Five big questions as America votes: Europe

Opinion piece (Atlantic Council)
Sophia Besch
30 October 2020

In which areas should the United States and Germany work to reconcile their differences to address global challenges and where should they “agree to disagree”? 

“In the field of security and defense, Germany and the United States have an interest in reconciling their differences over a number of issues. On one side stand Germany’s attachment to Nord Stream II and Berlin’s tendency to look at the challenge of China’s rise through an economic lens rather than taking seriously its security implications. On the other side stand the US role in destabilizing the architecture of arms control through withdrawing from the Iran deal and not renewing the New START agreement and its neglect of climate change as a global security challenge.

“In order to be able to negotiate over these issues constructively, however, both sides will first have to address the issue of burden sharing. Here they might have to “agree to disagree” but should try hard to move on to a more constructive discussion. If President Trump wins another term, Berlin cannot afford to keep up the increasingly defiant stance it has adopted in response to his 2 percent bullying; nor can it afford to fall back asleep at the wheel out of relief over a Biden presidency. Since it is not at all clear that political circumstances in Germany will allow defense spending to increase to 2 percent of gross domestic product over the next few years, Berlin should instead lobby for a broader transatlantic understanding of what it means to take responsibility for security and defense. For example, it could offer to step up infrastructure contributions to increase military mobility for NATO troops in Europe, make investments in emerging defense technologies to help narrow the transatlantic interoperability gap, and boost support for EU and NATO efforts to turn European countries into more capable defense actors through e.g. joint training and capability cooperation. The arrival of new leaders on both sides of the Atlantic could offer a window of opportunity for such a reframing. This would make it easier to get out of the destructive spiral the US-Germany relationship is in today.”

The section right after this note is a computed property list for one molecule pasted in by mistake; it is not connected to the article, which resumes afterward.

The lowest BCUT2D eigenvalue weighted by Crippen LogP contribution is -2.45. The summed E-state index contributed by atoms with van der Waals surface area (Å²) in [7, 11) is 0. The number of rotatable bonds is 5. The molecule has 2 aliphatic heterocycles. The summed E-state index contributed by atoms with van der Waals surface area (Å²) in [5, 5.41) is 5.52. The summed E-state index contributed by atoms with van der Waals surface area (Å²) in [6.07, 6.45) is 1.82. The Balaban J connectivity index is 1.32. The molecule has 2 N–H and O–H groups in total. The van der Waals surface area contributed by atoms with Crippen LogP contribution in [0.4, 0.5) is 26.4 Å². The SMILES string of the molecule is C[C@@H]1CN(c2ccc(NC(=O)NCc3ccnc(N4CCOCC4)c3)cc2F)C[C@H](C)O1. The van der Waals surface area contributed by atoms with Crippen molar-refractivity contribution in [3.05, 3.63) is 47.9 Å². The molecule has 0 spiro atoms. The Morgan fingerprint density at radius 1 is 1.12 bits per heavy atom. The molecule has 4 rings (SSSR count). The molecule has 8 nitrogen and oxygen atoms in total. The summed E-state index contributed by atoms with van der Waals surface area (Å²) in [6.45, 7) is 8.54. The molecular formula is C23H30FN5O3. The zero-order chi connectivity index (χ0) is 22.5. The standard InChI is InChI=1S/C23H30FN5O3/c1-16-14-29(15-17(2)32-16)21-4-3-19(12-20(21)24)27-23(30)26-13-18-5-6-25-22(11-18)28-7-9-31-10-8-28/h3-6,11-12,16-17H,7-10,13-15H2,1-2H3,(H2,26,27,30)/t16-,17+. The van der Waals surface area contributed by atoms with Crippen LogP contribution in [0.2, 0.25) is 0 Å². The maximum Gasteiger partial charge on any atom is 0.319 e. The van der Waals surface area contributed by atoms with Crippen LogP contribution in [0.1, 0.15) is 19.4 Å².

Sophia Besch, senior research fellow at the Centre for European Reform, and non-resident senior fellow in the Future Europe Initiative, Atlantic Council

Full article here